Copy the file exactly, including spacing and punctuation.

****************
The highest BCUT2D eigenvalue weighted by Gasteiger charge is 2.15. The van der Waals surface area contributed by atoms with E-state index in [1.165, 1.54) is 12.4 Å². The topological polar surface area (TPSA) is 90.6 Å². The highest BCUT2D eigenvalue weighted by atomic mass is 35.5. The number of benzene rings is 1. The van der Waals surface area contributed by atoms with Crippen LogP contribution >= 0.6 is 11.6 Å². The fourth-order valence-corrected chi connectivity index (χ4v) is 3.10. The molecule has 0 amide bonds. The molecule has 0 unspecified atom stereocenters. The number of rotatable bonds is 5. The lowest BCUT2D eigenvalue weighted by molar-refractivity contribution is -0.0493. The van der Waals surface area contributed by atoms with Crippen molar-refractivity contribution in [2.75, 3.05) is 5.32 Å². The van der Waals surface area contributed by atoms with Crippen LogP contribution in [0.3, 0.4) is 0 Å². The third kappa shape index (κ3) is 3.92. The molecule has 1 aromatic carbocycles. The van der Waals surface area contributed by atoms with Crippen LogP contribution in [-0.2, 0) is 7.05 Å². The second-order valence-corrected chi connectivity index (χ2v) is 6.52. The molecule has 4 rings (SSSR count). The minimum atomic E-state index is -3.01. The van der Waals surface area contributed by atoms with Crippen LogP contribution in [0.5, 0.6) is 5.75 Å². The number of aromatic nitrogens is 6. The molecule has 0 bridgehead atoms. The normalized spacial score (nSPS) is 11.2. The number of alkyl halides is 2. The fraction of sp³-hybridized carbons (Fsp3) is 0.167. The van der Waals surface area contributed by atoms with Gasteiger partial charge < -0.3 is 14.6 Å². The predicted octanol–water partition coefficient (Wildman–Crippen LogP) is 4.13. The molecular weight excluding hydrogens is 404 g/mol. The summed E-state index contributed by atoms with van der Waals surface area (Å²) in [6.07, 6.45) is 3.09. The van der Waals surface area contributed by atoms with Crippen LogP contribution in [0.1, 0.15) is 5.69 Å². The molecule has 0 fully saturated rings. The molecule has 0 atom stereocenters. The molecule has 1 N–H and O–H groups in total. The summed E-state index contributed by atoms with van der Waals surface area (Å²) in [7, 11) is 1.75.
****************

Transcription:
The highest BCUT2D eigenvalue weighted by Gasteiger charge is 2.15. The van der Waals surface area contributed by atoms with E-state index in [1.165, 1.54) is 12.4 Å². The topological polar surface area (TPSA) is 90.6 Å². The highest BCUT2D eigenvalue weighted by atomic mass is 35.5. The number of benzene rings is 1. The van der Waals surface area contributed by atoms with Crippen LogP contribution >= 0.6 is 11.6 Å². The fourth-order valence-corrected chi connectivity index (χ4v) is 3.10. The molecule has 0 amide bonds. The molecule has 0 unspecified atom stereocenters. The number of rotatable bonds is 5. The lowest BCUT2D eigenvalue weighted by molar-refractivity contribution is -0.0493. The van der Waals surface area contributed by atoms with Crippen molar-refractivity contribution in [2.75, 3.05) is 5.32 Å². The van der Waals surface area contributed by atoms with Crippen LogP contribution in [0.3, 0.4) is 0 Å². The third kappa shape index (κ3) is 3.92. The molecule has 1 aromatic carbocycles. The van der Waals surface area contributed by atoms with Crippen LogP contribution in [-0.2, 0) is 7.05 Å². The second-order valence-corrected chi connectivity index (χ2v) is 6.52. The molecule has 4 rings (SSSR count). The minimum atomic E-state index is -3.01. The van der Waals surface area contributed by atoms with Crippen LogP contribution in [0.5, 0.6) is 5.75 Å². The number of aromatic nitrogens is 6. The molecule has 0 bridgehead atoms. The normalized spacial score (nSPS) is 11.2. The number of alkyl halides is 2. The fraction of sp³-hybridized carbons (Fsp3) is 0.167. The van der Waals surface area contributed by atoms with Gasteiger partial charge < -0.3 is 14.6 Å². The predicted octanol–water partition coefficient (Wildman–Crippen LogP) is 4.13. The molecular weight excluding hydrogens is 404 g/mol. The summed E-state index contributed by atoms with van der Waals surface area (Å²) in [6.07, 6.45) is 3.09. The van der Waals surface area contributed by atoms with Crippen LogP contribution in [0.1, 0.15) is 5.69 Å². The molecule has 0 fully saturated rings. The molecule has 0 atom stereocenters. The molecule has 1 N–H and O–H groups in total. The summed E-state index contributed by atoms with van der Waals surface area (Å²) in [7, 11) is 1.75.